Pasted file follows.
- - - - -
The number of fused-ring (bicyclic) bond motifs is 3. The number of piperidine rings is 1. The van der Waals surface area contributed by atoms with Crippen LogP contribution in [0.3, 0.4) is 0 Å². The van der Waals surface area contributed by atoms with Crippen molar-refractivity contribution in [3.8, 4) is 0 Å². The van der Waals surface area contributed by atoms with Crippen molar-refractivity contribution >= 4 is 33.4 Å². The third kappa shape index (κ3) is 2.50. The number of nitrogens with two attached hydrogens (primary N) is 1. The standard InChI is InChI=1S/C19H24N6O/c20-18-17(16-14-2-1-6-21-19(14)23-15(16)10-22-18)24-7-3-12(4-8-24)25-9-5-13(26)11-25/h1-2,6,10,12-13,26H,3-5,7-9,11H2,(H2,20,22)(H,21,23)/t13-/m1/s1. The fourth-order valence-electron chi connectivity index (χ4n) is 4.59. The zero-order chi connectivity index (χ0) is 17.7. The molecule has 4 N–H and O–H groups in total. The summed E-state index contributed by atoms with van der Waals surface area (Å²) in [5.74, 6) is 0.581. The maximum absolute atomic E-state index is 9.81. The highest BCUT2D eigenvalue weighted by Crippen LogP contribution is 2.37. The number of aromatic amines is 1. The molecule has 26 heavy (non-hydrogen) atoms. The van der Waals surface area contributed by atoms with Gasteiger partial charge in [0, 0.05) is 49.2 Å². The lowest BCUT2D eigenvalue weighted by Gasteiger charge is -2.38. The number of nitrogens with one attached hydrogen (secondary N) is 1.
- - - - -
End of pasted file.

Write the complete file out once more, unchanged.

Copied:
The number of fused-ring (bicyclic) bond motifs is 3. The number of piperidine rings is 1. The van der Waals surface area contributed by atoms with Crippen LogP contribution in [0.3, 0.4) is 0 Å². The van der Waals surface area contributed by atoms with Crippen molar-refractivity contribution in [3.8, 4) is 0 Å². The van der Waals surface area contributed by atoms with Crippen molar-refractivity contribution >= 4 is 33.4 Å². The third kappa shape index (κ3) is 2.50. The number of nitrogens with two attached hydrogens (primary N) is 1. The standard InChI is InChI=1S/C19H24N6O/c20-18-17(16-14-2-1-6-21-19(14)23-15(16)10-22-18)24-7-3-12(4-8-24)25-9-5-13(26)11-25/h1-2,6,10,12-13,26H,3-5,7-9,11H2,(H2,20,22)(H,21,23)/t13-/m1/s1. The fourth-order valence-electron chi connectivity index (χ4n) is 4.59. The zero-order chi connectivity index (χ0) is 17.7. The molecule has 4 N–H and O–H groups in total. The summed E-state index contributed by atoms with van der Waals surface area (Å²) in [5.74, 6) is 0.581. The maximum absolute atomic E-state index is 9.81. The highest BCUT2D eigenvalue weighted by Crippen LogP contribution is 2.37. The number of aromatic amines is 1. The molecule has 26 heavy (non-hydrogen) atoms. The van der Waals surface area contributed by atoms with Gasteiger partial charge in [0, 0.05) is 49.2 Å². The lowest BCUT2D eigenvalue weighted by Gasteiger charge is -2.38. The number of nitrogens with one attached hydrogen (secondary N) is 1.